“Arise, shine; for thy light is come, and the glory of the Lord is risen upon thee. For, behold, the darkness shall cover the earth, and gross darkness the people: but the Lord shall arise upon thee, and his glory shall be seen upon thee. And the Gentiles shall come to thy light, and kings to the brightness of thy rising. Lift up thine eyes round about, and see: all they gather themselves together, they come to thee: thy sons shall come from far, and thy daughters shall be nursed at thy side. Then thou shalt see, and flow together, and thine heart shall fear, and be enlarged; because the abundance of the sea shall be converted unto thee, the forces of the Gentiles shall come unto thee.” – Isaiah 60:1-5
LIGHT FOR NOW: One of the safest ways to arrive at right bible interpretation is to observe scriptures critically and carefully.
In giving a clearer explanation of that statement, we read through the subsequent verses (Revelation 5:6, 8, 12 and 13) and we discovered that Jesus was consistently being referred to as a lamb; the Lamb of God slain. And this, on his own obeys a corroboration law called the law of emphatic mention. Meaning, by the rule of interpretation, using a lamb to describe Jesus is very correct. For more emphatic reference, in verse 1 of chapter 6 of Revelation, the writer says, “And I saw when the lamb opened one of the seals, and I heard, as it where the noise of thunder, one of the beasts saying, come and see”. In Revelation 7:17, the writer echoes, “For the lamb which is in the midst of the throne shall feed them, and shall lead them unto living fountains of waters: and God shall wipe away all tears from their eyes.”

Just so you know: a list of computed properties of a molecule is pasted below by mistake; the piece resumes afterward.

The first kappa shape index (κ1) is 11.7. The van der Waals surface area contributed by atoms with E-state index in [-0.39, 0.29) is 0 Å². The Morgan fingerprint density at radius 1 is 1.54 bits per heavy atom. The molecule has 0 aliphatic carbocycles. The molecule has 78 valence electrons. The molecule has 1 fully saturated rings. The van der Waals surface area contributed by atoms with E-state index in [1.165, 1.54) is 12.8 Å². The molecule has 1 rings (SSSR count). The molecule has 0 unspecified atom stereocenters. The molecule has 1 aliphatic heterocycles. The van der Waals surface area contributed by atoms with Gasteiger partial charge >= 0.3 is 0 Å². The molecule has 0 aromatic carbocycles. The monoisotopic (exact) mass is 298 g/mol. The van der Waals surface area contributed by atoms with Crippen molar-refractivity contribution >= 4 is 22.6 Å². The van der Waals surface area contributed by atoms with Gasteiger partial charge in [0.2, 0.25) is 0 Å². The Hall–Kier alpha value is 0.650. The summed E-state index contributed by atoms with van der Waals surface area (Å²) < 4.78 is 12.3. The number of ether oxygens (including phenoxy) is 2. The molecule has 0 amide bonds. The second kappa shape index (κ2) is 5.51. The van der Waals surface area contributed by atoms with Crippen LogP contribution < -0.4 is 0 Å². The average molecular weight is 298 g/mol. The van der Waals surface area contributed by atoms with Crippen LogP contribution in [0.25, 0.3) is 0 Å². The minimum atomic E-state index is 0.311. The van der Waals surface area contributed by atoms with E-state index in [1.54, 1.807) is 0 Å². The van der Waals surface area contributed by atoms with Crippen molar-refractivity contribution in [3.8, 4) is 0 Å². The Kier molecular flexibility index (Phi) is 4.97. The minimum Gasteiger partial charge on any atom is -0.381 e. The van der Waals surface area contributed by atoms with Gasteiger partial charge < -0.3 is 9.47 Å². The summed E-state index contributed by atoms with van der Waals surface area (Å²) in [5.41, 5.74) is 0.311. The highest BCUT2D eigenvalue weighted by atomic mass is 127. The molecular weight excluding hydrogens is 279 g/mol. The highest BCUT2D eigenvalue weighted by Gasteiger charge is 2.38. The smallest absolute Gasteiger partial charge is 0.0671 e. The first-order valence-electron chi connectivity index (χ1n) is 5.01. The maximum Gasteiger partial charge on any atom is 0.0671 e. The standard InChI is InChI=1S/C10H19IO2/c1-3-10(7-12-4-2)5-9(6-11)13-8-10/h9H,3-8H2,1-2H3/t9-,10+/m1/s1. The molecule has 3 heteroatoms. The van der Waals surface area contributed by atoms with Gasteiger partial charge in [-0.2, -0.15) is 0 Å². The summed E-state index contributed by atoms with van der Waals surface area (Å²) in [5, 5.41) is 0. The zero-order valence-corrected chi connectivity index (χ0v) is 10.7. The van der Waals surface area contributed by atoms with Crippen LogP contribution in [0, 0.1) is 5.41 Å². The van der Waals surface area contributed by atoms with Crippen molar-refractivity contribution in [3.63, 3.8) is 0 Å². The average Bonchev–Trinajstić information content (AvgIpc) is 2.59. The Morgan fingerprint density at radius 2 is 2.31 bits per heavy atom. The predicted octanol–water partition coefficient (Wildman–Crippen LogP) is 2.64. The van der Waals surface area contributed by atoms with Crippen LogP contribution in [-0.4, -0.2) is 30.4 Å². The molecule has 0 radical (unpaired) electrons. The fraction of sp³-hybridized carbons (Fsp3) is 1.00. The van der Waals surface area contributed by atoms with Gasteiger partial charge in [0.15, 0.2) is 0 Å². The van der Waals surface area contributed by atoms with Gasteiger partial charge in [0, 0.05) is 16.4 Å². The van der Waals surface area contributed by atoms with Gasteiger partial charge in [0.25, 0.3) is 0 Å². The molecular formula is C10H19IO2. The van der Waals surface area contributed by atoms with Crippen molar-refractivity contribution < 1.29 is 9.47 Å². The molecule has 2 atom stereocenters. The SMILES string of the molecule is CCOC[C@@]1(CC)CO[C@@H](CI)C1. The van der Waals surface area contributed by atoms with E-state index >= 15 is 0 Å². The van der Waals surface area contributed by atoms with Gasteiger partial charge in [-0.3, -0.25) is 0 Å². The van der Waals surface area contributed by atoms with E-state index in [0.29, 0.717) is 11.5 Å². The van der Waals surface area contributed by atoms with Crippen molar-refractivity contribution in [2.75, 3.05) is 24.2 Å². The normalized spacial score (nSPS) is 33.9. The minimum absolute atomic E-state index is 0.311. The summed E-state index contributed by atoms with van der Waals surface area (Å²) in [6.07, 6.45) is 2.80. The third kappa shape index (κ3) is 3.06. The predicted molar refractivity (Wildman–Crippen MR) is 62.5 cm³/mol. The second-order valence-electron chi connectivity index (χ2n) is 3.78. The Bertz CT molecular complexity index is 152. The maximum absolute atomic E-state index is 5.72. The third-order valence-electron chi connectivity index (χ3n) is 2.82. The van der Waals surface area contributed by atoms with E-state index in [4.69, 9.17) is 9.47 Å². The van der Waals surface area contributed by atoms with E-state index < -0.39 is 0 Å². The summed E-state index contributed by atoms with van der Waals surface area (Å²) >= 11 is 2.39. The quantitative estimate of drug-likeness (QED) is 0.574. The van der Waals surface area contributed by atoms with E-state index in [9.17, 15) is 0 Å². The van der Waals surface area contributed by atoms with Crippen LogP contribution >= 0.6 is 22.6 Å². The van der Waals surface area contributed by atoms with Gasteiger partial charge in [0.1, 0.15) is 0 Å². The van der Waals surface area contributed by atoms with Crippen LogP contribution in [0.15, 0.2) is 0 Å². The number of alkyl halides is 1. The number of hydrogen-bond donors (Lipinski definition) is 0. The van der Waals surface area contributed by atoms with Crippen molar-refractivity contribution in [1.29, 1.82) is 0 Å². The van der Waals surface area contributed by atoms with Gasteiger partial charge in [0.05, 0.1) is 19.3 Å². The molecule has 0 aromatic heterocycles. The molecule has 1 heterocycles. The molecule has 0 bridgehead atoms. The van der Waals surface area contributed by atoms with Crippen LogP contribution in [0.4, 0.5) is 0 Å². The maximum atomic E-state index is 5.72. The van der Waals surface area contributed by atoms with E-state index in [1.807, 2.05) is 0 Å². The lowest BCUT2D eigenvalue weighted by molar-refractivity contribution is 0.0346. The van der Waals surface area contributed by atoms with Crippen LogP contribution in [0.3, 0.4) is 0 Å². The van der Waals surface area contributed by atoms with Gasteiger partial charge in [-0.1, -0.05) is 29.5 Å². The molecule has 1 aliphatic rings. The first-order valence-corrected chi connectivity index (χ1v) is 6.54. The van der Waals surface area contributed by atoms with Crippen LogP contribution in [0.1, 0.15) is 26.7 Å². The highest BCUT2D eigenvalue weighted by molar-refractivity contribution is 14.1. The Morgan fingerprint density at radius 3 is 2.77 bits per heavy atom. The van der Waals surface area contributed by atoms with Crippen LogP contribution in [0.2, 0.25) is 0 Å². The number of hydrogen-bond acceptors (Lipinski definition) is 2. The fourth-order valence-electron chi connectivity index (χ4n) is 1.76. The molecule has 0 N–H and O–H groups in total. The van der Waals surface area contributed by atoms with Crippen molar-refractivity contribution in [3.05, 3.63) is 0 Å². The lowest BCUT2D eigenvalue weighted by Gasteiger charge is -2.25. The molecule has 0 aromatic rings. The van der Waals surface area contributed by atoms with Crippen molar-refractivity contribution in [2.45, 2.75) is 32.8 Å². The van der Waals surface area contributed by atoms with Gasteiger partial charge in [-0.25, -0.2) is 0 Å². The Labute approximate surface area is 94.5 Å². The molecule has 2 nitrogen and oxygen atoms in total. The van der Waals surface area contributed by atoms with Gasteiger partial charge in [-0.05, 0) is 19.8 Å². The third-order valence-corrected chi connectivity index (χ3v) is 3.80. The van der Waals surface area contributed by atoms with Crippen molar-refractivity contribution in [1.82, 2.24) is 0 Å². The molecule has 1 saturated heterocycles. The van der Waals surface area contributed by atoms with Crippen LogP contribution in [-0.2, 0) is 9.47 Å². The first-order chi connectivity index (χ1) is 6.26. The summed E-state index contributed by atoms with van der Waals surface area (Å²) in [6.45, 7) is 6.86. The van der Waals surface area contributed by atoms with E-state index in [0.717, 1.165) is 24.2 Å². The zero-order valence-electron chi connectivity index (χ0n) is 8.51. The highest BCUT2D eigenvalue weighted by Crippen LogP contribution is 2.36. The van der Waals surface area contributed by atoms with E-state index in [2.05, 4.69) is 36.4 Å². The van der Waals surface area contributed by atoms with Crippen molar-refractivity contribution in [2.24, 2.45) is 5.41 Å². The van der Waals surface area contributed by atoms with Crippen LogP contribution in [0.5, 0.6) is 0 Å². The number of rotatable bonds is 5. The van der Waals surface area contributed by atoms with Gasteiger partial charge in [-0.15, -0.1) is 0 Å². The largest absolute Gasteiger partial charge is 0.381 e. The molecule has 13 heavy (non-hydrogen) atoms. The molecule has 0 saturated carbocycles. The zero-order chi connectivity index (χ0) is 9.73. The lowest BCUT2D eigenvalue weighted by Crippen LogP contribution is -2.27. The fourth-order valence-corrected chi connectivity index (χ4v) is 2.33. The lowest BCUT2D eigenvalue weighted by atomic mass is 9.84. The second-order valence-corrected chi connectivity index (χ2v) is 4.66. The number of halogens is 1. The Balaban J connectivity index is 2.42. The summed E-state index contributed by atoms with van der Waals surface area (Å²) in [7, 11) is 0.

To even take this further, we have another reference of this word “lamb” used by John the Baptist for Jesus, it reads “The next day John seeth Jesus coming unto him, and saith, Behold the lamb of God, which taketh away the sin of the world”. Peter also used the word in his epistle, it reads “But with the precious blood of Christ, as of a lamb without blemish and without spot” (1Peter 1:19). Observe how Peter puts it. He used the term “as of a lamb” which is a figure of speech (a simile). He was not calling Jesus a lamb, but he used the term to describe Jesus’ sacrifice for sin. He describes him as one with no sin but who gave himself up for sin. Jesus, the Lamb of God! Hallelujah!!!
INSTRUCTION: Observe as you study.
PRAYER: The eyes of my understanding are enlightened, in Jesus Name. Amen.
QUOTE: Careful observation of scriptures births right bible interpretation.
DAILY BIBLE READING: MORNING: JOHN CHAPTER 1 EVENING: 1PETER CHAPTER 1